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FIRST HEALTH GROUP v. UNITED PAYORS

United States District Court, Northern District of Illinois, Eastern Division


March 21, 2000

FIRST HEALTH GROUP CORP., A DELAWARE CORPORATION, FORMERLY KNOWN AS HEALTHCARE COMPARE CORP., D/B/A THE FIRST HEALTH AFFORDABLE MEDICAL NETWORKS, PLAINTIFF,
V.
UNITED PAYORS & UNITED PROVIDERS, INC., A DELAWARE CORPORATION, ETC., ET AL., DEFENDANTS.

The opinion of the court was delivered by: Moran, Senior District Judge.

MEMORANDUM AND ORDER

The parties have filed cross-motions for summary judgment on plaintiff's Lanham Act claims. For the reasons we hereafter discuss, we grant defendant's motion and deny plaintiff's motion.

In the somewhat fluid area of health care delivery, First Health Group Corp. (First Health) has emerged as a leading intermediary between health care providers (hospitals) and health care payors, such as employee and union welfare plans. It contracts with hospitals to obtain medical services at reduced rates, on average a little less than a 40 per cent discount. It has arrangements with payors whereby the payors require the covered person to use the services of one of the hospitals under contract to receive the full benefits of the plan. Those hospitals are known as preferred providers and First Health describes itself as a preferred provider organization or PPO. First Health does not profess to grant exclusive rights to a particular hospital in an area, but it is somewhat selective. In an area from which several hospitals draw patients, it will contract with some but not all of those hospitals. The hospitals, in turn, do not normally deal with only one PPO. Since a failure to contract with a PPO may cause patients who would otherwise use that hospital to be directed elsewhere, there is an incentive for hospitals to contract with a number of PPOs. First Health contracts with approximately 2900 to 3000 of the approximately 5300 hospitals in the United States.

United Payors & United Providers, Inc. (UP & UP) operates in a considerably different fashion. It contracts with hospitals and extends to them what is in effect a continuing loan, by prepayment of services. It does not generally require its payors to direct covered persons to those hospitals. Persons who do go to one of those hospitals learn, after the services have been provided, that they have been billed for their share of the bill at a discounted rate (an average 20 per cent), which may encourage them to return to such a hospital for any additional services. UP & UP contracts with approximately 2500 hospitals.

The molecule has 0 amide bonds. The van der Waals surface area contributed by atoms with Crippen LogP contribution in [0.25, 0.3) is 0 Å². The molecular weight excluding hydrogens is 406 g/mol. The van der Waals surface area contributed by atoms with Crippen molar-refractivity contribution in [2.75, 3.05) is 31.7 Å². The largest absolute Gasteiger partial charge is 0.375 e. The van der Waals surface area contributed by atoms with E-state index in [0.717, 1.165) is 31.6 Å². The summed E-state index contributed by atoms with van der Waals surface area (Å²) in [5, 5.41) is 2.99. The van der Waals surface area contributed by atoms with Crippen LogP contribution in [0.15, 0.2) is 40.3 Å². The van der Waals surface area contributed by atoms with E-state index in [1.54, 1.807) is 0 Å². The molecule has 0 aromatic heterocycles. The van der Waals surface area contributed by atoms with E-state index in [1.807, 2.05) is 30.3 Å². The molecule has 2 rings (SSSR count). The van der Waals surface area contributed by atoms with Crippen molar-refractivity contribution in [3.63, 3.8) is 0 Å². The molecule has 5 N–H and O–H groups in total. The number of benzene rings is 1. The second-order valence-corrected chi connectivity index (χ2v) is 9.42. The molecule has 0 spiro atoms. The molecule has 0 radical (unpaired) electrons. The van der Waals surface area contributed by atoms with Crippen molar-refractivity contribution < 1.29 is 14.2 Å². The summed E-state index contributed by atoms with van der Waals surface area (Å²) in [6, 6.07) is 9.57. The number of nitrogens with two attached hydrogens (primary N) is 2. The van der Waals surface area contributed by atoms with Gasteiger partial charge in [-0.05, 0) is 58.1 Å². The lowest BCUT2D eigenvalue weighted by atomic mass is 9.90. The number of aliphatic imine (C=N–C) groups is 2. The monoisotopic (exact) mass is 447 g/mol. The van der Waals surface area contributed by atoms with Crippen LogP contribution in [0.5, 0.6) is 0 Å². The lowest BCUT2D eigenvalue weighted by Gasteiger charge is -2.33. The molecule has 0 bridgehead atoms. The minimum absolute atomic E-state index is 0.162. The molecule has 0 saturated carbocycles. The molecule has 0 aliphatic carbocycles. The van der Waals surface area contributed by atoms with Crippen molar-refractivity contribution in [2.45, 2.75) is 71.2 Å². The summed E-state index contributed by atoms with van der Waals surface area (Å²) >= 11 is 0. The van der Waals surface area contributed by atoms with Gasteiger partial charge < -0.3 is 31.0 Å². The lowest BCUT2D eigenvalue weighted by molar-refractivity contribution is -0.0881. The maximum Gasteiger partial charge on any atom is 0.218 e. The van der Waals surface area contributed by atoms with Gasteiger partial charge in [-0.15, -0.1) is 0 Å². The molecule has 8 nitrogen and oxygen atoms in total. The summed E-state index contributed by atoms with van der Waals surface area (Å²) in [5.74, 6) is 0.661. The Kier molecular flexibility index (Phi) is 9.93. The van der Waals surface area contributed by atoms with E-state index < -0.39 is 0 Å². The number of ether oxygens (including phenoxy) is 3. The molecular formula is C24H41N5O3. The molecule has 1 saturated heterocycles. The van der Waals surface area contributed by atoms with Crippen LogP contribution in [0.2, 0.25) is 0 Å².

Plaintiff claims that UP & UP violates the false advertising provisions of the Lanham Act, 15 U.S.C. § 1125(a)(1)(B), by routinely representing to hospitals that it operates a preferred provider network, that the payor clients represent a certain number of "covered lives," and that its payors use "shared savings" as a financial incentive to direct or channel or steer patients to contracting hospitals. At the core of plaintiff's claims is the contention that defendant has deceived hospitals by causing them to believe that it operates a network that directs or channels or steers patients to contracting hospitals; they argue that "preferred provider network" necessarily implies steerage by indicating that the hospital is "preferred"; that the references to "covered lives" has the same implication because it indicates that the "covered lives" are encouraged to use that hospital; and that "shared savings," as a financial incentive, also implies steering, even though the patient at most is aware of a discount from his or her share of the bill after the services have been rendered. The use or "misappropriation" of such "directed PPO" terminology by defendant, according to plaintiff, has deceived and confused a significant portion of the contracting hospitals. Plaintiff contends that it has suffered reduced discounts as a result of the false advertising and has also lost the business of a major federal payor, Government Employees Hospital Association (GEHA).*fn1